http://www.opencompute.org/wp/wp-content/uploads/2013/01/Open_Compute_Project_Micro-Server_Card_Specification_v0.5.pdf [opencompute.org]

S100 anyone? (3, Insightful)

cdrguru (88047) | about 2 years ago | (#42649809)

One architecture that supported "variable CPUs" was S100 where it is was typical to have a CPU card, one or more memory cards, and multiple I/O cards all plugged into a backplane. There were CPU cards for the Apple ][, but these were complete computers on a card that simply allowed use of the Apple ][ I/O.

Given today's multi-gigahertz processors with gigahertz memory access, I would think it would be difficult, if not impossible to effectively separate the CPU and the memory by very much. Similarly, it gets pretty complicated with high speed DMA I/O when you move it away from the memory it is accessing. I'm sure it could be done, but the performance is going to suffer just from the physical distances. Add in connector resistance and noise and you have ample justification for putting the CPU, chipset and RAM in a very small module that then plugs into the rest of the computer for I/O.

Re:S100 anyone? (1)

bluefoxlucid (723572) | about 2 years ago | (#42649847)

That's a motherboard. CPU, RAM, and chipset are on the motherboard. There's some PCI slots to plug other shit into.

Re:S100 anyone? (1)

vlm (69642) | about 2 years ago | (#42650223)

You would probably find googling for N8VEM SBC v2 to be very interesting. S100 lives! as does a eurocard connector-ized version of the same idea, more or less.

http://n8vem-sbc.pbworks.com/ [pbworks.com]

I have the partially assembled system on my workbench. I need a nice blizzard to keep me inside soldering, that'll take care of it. Its all antique thru-hole instead of modern SMD which I find harder to work with and certainly much bigger but its no big deal.

Add in connector resistance

At least the n8vem design has a standard pc molex on the ecb cpu board. Don't need to, but you can dump power in that way. Very much like a modern graphics card having a dedicated power line rather than drawing current from the motherboard.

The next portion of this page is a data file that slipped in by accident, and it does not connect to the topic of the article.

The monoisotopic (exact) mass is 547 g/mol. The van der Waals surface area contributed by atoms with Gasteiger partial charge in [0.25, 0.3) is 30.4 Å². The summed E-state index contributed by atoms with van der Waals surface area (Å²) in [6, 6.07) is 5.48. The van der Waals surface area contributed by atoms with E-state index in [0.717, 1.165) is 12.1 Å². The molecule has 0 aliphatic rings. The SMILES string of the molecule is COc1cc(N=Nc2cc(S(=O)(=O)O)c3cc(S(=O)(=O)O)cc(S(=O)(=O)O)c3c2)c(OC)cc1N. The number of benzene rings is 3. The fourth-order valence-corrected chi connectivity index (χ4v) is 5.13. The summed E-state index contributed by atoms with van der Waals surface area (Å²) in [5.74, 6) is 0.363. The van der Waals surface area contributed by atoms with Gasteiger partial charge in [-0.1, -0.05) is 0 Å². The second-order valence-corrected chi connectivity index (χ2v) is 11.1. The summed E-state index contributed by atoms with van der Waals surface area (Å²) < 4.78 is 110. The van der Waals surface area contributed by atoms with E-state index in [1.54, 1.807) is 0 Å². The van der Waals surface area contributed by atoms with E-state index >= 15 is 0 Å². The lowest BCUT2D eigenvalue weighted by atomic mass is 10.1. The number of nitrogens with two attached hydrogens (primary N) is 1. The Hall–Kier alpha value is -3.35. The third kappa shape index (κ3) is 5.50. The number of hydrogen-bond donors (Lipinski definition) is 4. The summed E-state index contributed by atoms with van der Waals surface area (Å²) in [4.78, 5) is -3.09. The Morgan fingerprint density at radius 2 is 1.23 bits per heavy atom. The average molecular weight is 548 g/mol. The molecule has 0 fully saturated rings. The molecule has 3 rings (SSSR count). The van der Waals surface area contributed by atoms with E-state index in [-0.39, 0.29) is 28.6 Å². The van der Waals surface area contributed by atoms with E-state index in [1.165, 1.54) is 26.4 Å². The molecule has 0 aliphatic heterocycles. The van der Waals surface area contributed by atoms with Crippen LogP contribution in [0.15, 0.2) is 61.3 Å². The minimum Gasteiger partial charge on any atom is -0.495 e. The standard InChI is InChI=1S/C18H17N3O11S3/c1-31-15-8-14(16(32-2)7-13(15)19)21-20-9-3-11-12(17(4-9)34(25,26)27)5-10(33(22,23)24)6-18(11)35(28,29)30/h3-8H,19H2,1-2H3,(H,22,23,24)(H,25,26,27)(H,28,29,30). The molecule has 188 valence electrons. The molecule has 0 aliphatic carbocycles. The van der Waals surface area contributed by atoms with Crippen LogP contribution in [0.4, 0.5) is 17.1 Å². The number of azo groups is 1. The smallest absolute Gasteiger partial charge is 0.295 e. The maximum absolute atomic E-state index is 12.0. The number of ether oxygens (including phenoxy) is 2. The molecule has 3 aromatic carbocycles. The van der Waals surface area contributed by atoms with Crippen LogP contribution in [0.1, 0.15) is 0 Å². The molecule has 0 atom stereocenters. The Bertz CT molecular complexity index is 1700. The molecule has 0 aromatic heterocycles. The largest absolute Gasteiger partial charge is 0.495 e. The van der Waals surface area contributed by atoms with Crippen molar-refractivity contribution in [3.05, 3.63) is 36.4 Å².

Re:S100 anyone? (1)

Anonymous Coward | about 2 years ago | (#42650401)

Yeah, I loved the "This has never been done before with a CPU" as I have a couple of S100 systems sitting in my Shed. I am constantly amazed by todays "youth" who know so little (read nothing) of computing's past.

The late 70's and early 80's was probably the era of greatest diversity of computing ideas there has ever been, and perhaps it was even more "open" than today as users could buy complete service manuals for their computers (and have a good chance of fixing them!), there was a ton of info about the OS's, there was often multiple OS's for a single hardware platform (TRS-80 has TRS-DOS, NewDOS80/90, UltraDOS, CPM, MultiDos, DOSPlus,LDOS).

What MSDos/Windows/MacOs bought to the table was compatibility, there were hundreds of different 5 1/4 disk formats many totally incompatible with anything else, never mind the proliferation of other disk sizes (sinclair micro drives, Amstrad 3", and lots of others), I think we traded interesting for compatible (and yeah, try sending a file over RS232 from once machine to another, then using a multi disk formatter to convert the file into another disk format so you could get your file from a C64 -> Kaypro4 ->Cromenco... those were the days...sigh and then the S100 RS232 card turned up which reduced one step)

Magazines back then were worth buying, 80-micro, Dr Dobbs, Compute, etc etc were full of articles on how to build something in hardware and then had full software listings too, they were written by computer people acting as journalists, today they are writing by journalists who rehash manufacturers handouts which is why I haven't bough a magazine for 15 years (online stuff is heading the same way)

"never been done before" - lols (1)

decora (1710862) | about 2 years ago | (#42651003)

almost everything we see in consumer devices has been done before in some market, or at the NSA (the latter of which will not talk about it, but we know because of James Bamford)

it's true (1)

globaljustin (574257) | about 2 years ago | (#42651099)

I came along just a bit later, but this part especially is true:

"users could buy complete service manuals for their computers (and have a good chance of fixing them!), there was a ton of info about the OS's"

The virtual complete absence of true user manuals to this day baffles/angers me.